Does The Universe Exist
We Are Not Looking?

Eminent physicist John Wheeler says he has only enough time left to work on 
one idea that human consciousness shapes not only the present but the past 
as well.  -- By Tim Folger

John Archibald Wheeler, high priest of quantum mysteries, suspects that 
reality exists not because of physical particles but rather because of the 
act of observing the universe. "Information may not be just what we learn 
about the world," he says. "It may be what makes the world." The world seems 
to be putting itself together piece by piece on this damp gray morning along 
the coast of Maine. First the spruce and white pine trees that cover High 
Island materialize from the fog, then the rocky headland, and finally the 
sea, as if the mere act of watching has drawn them all into existence. And 
that may indeed be the case. While this misty genesis unfolds, the island's 
most eminent resident discusses notions that still perplex him after seven 
decades in physics, including his gut feeling that the very universe may be 
constantly emerging from a haze of possibility, that we inhabit a cosmos 
made real in part by our own observations.

John Wheeler, scientist and dreamer, colleague of Albert Einstein and Niels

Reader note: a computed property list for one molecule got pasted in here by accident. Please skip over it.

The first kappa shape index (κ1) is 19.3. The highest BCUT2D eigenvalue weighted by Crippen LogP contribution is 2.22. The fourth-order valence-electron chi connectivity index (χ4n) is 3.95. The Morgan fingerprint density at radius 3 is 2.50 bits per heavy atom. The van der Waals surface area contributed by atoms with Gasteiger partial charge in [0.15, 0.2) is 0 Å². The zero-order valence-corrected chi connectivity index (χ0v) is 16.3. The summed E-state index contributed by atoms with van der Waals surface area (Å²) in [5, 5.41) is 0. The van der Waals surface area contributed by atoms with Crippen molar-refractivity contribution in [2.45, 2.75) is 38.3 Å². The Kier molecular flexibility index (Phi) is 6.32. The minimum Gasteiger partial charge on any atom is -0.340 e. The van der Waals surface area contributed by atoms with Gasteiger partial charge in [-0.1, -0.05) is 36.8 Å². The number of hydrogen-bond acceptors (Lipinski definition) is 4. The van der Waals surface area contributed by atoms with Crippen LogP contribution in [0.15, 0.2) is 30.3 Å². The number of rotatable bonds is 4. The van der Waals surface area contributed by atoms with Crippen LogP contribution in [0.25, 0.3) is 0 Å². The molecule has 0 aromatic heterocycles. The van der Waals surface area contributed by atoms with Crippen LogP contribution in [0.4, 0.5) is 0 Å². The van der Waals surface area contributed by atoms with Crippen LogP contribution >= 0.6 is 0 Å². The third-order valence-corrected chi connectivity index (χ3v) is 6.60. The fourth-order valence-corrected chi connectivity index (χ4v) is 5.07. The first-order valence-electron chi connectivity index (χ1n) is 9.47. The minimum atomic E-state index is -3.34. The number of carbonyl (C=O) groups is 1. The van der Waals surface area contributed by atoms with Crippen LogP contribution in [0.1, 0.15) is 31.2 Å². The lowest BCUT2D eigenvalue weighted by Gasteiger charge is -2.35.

Bohr, mentor to many of today's leading physicists, and the man who chose 
the name "black hole" to describe the unimaginably dense, light-trapping 
objects now thought to be common throughout the universe, turned 90 last 
July. He is one of the last of the towering figures of 20th-century physics, 
a member of the generation that plumbed the mysteries of quantum mechanics 
and limned the utmost reaches of space and time. After a lifetime of 
fundamental contributions in fields ranging from atomic physics to 
cosmology, Wheeler has concerned himself in his later years with what he 
calls "ideas for ideas."

"I had a heart attack on January 9, 2001," he says, "I said, 'That's a 
signal. I only have a limited amount of time left, so I'll concentrate on 
one question: How come existence?'"

Why does the universe exist? Wheeler believes the quest for an answer to 
that question inevitably entails wrestling with the implications of one of 
the strangest aspects of modern physics According to the rules of quantum 
mechanics, our observations influence the universe at the most fundamental 
levels. The boundary between an objective "world out there" and our own 
subjective consciousness that seemed so clearly defined in physics before 
the eerie discoveries of the 20th century blurs in quantum mechanics. When 
physicists look at the basic constituents of reality - atoms and their 
innards, or the particles of light called photons - what they see depends on 
how they have set up their experiment. A physicist's observations determine 
whether an atom, say, behaves like a fluid wave or a hard particle, or which 
path it follows in traveling from one point to another. From the quantum 
perspective the universe is an extremely interactive place. Wheeler takes 
the quantum view and runs with it.

As Wheeler voices his thoughts, he laces his fingers behind his large head,